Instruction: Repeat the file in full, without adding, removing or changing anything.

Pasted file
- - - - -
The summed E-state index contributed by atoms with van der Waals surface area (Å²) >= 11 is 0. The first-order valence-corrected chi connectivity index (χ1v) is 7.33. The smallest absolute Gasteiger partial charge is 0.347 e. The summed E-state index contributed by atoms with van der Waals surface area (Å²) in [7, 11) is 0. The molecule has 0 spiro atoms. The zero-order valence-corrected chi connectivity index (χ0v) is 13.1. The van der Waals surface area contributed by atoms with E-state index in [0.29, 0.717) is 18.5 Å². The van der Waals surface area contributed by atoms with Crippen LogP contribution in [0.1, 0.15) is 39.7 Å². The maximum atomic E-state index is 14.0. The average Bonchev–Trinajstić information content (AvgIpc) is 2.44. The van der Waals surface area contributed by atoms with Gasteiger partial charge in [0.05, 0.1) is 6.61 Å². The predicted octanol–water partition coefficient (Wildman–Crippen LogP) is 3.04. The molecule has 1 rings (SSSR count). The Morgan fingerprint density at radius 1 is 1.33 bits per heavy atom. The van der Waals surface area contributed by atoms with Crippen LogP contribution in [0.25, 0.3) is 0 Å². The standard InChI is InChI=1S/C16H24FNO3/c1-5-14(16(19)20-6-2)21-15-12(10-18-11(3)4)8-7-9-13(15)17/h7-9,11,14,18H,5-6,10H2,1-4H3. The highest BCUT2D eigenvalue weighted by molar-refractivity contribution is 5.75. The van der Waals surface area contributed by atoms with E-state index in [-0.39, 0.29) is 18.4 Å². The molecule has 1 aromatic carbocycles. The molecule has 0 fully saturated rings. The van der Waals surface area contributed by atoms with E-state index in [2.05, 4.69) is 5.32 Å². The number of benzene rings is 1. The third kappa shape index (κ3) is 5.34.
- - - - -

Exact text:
The summed E-state index contributed by atoms with van der Waals surface area (Å²) >= 11 is 0. The first-order valence-corrected chi connectivity index (χ1v) is 7.33. The smallest absolute Gasteiger partial charge is 0.347 e. The summed E-state index contributed by atoms with van der Waals surface area (Å²) in [7, 11) is 0. The molecule has 0 spiro atoms. The zero-order valence-corrected chi connectivity index (χ0v) is 13.1. The van der Waals surface area contributed by atoms with E-state index in [0.29, 0.717) is 18.5 Å². The van der Waals surface area contributed by atoms with Crippen LogP contribution in [0.1, 0.15) is 39.7 Å². The maximum atomic E-state index is 14.0. The average Bonchev–Trinajstić information content (AvgIpc) is 2.44. The van der Waals surface area contributed by atoms with Gasteiger partial charge in [0.05, 0.1) is 6.61 Å². The predicted octanol–water partition coefficient (Wildman–Crippen LogP) is 3.04. The molecule has 1 rings (SSSR count). The Morgan fingerprint density at radius 1 is 1.33 bits per heavy atom. The van der Waals surface area contributed by atoms with Crippen LogP contribution in [0.25, 0.3) is 0 Å². The standard InChI is InChI=1S/C16H24FNO3/c1-5-14(16(19)20-6-2)21-15-12(10-18-11(3)4)8-7-9-13(15)17/h7-9,11,14,18H,5-6,10H2,1-4H3. The highest BCUT2D eigenvalue weighted by molar-refractivity contribution is 5.75. The van der Waals surface area contributed by atoms with E-state index in [-0.39, 0.29) is 18.4 Å². The molecule has 1 aromatic carbocycles. The molecule has 0 fully saturated rings. The van der Waals surface area contributed by atoms with E-state index in [2.05, 4.69) is 5.32 Å². The number of benzene rings is 1. The third kappa shape index (κ3) is 5.34.